AbstractBACKGROUND AND OBJECTIVES: The introduction of high-dose therapy with stem cell support has significantly improved the outcome of patients with multiple myeloma (MM) in terms of increased complete remission (CR) rate and extended survival, both disease-free and overall. Few options, however, are presently available for patients who relapse after single or double autologous stem cell transplantation (SCT). Thalidomide, a glutamic acid derivative with anti-angiogenetic properties, has been recently proposed as salvage treatment for such patients. The present study was aimed at evaluating thalidomide as single agent therapy for patients who had previously received autologous peripheral blood stem cell transplantation. DESIGN AND METHODS: From October 1999 to August 2000, 11 patients (7 males/4 females) who had relapsed after single (n = 4) or double (n = 7) autologous peripheral blood SCT were enrolled in the trial. Thalidomide, always employed as a single agent, was initially administered at a dose of 100 mg/day; if well tolerated, the dose was increased serially by 200 mg every other week to a maximum of 800 mg/day. RESULTS: The median administered dose was 600 mg/day. WHO grade > II toxic effects were constipation, lethargy, and leukopenia. Four patients (36%) showed > 50% reduction in serum M protein concentration and 4 showed > 25% reduction, for a total response rate averaging 72%. After a median follow-up of 5 months, 3 out of 8 responding patients are alive and progression-free and 5 patients have relapsed. INTERPRETATION AND CONCLUSIONS; These data confirm that thalidomide is active in poor-prognosis MM patients such as those relapsing after autologous SCT, and could thus deserve further testing in combination therapy.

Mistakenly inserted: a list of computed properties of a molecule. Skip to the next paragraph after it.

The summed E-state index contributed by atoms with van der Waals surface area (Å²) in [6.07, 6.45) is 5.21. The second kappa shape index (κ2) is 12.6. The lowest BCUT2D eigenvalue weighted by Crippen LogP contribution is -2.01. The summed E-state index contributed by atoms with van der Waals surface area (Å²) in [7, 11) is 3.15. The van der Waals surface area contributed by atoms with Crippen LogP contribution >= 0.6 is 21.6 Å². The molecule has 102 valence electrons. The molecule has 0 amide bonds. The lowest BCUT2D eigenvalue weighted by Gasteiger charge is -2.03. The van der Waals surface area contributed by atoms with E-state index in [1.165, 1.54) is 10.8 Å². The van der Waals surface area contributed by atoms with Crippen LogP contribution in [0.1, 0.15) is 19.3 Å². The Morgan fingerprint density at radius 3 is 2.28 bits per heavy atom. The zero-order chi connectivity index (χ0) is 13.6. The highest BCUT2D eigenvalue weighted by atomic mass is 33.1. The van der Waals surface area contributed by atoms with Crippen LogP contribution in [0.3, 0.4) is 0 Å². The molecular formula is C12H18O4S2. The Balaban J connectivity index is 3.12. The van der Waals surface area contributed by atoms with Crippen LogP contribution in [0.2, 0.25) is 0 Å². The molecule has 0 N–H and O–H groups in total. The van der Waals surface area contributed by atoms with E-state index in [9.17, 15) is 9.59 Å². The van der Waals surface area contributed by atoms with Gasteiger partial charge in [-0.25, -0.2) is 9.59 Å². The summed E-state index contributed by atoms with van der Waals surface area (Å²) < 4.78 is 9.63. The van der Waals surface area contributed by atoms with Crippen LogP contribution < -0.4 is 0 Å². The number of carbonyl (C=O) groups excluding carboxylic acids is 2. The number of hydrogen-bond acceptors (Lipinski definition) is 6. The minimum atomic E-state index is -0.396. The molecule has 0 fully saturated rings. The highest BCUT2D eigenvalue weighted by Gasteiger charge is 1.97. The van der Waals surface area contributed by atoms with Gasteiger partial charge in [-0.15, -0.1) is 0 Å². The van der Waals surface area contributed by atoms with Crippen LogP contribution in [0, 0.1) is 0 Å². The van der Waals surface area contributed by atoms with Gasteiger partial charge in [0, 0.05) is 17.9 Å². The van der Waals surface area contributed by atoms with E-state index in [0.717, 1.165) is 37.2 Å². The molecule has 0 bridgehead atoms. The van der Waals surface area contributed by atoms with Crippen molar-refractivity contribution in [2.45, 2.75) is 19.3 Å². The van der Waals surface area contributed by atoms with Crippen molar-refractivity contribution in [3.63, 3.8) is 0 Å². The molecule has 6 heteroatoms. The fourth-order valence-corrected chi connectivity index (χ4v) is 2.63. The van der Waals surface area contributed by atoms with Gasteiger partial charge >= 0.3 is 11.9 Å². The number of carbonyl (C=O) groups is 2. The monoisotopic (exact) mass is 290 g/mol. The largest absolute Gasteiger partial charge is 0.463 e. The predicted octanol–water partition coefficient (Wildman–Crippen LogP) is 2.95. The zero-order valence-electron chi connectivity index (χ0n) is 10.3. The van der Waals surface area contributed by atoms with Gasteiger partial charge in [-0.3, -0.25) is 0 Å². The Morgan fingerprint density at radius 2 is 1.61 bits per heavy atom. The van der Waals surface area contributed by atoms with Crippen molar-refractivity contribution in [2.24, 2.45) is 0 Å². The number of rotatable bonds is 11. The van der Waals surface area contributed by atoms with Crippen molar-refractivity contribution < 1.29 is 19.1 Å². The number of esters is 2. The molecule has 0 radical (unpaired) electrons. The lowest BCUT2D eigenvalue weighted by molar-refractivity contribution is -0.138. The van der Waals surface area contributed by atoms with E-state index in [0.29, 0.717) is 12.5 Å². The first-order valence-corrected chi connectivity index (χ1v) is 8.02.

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Vol. 86 No. 4 (2001): April, 2001 : Clinical Trial
Ferrata Storti Foundation, Pavia, Italy
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